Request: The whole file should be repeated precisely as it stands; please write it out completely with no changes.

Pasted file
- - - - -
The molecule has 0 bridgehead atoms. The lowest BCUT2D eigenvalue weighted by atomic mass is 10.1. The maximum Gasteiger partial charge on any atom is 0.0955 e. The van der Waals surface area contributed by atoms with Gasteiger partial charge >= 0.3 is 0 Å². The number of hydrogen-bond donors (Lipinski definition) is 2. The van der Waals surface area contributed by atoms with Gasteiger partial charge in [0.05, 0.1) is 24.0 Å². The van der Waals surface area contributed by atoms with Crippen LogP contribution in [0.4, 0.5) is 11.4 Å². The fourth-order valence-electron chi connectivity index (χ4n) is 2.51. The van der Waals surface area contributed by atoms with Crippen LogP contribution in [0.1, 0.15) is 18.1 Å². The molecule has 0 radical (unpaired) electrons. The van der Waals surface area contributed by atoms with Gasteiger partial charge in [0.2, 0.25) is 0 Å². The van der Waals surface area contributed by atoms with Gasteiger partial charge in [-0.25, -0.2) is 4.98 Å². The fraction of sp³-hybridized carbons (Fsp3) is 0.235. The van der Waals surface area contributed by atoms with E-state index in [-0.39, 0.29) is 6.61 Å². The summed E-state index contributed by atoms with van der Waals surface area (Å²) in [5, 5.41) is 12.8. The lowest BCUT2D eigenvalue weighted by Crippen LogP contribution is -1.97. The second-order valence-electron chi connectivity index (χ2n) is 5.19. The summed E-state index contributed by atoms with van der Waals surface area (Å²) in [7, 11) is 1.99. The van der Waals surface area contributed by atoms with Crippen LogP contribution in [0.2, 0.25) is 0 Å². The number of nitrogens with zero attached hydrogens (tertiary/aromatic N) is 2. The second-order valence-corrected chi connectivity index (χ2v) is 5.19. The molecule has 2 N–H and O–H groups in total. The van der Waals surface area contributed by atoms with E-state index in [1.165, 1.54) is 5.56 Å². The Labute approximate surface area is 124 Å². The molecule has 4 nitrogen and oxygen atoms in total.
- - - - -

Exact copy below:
The molecule has 0 bridgehead atoms. The lowest BCUT2D eigenvalue weighted by atomic mass is 10.1. The maximum Gasteiger partial charge on any atom is 0.0955 e. The van der Waals surface area contributed by atoms with Gasteiger partial charge >= 0.3 is 0 Å². The number of hydrogen-bond donors (Lipinski definition) is 2. The van der Waals surface area contributed by atoms with Gasteiger partial charge in [0.05, 0.1) is 24.0 Å². The van der Waals surface area contributed by atoms with Crippen LogP contribution in [0.4, 0.5) is 11.4 Å². The fourth-order valence-electron chi connectivity index (χ4n) is 2.51. The van der Waals surface area contributed by atoms with Crippen LogP contribution in [0.1, 0.15) is 18.1 Å². The molecule has 0 radical (unpaired) electrons. The van der Waals surface area contributed by atoms with Gasteiger partial charge in [0.2, 0.25) is 0 Å². The van der Waals surface area contributed by atoms with Gasteiger partial charge in [-0.25, -0.2) is 4.98 Å². The fraction of sp³-hybridized carbons (Fsp3) is 0.235. The van der Waals surface area contributed by atoms with E-state index in [-0.39, 0.29) is 6.61 Å². The summed E-state index contributed by atoms with van der Waals surface area (Å²) in [5, 5.41) is 12.8. The lowest BCUT2D eigenvalue weighted by Crippen LogP contribution is -1.97. The second-order valence-electron chi connectivity index (χ2n) is 5.19. The summed E-state index contributed by atoms with van der Waals surface area (Å²) in [7, 11) is 1.99. The van der Waals surface area contributed by atoms with Crippen LogP contribution in [0.2, 0.25) is 0 Å². The number of nitrogens with zero attached hydrogens (tertiary/aromatic N) is 2. The second-order valence-corrected chi connectivity index (χ2v) is 5.19. The molecule has 2 N–H and O–H groups in total. The van der Waals surface area contributed by atoms with E-state index in [1.165, 1.54) is 5.56 Å². The Labute approximate surface area is 124 Å². The molecule has 4 nitrogen and oxygen atoms in total.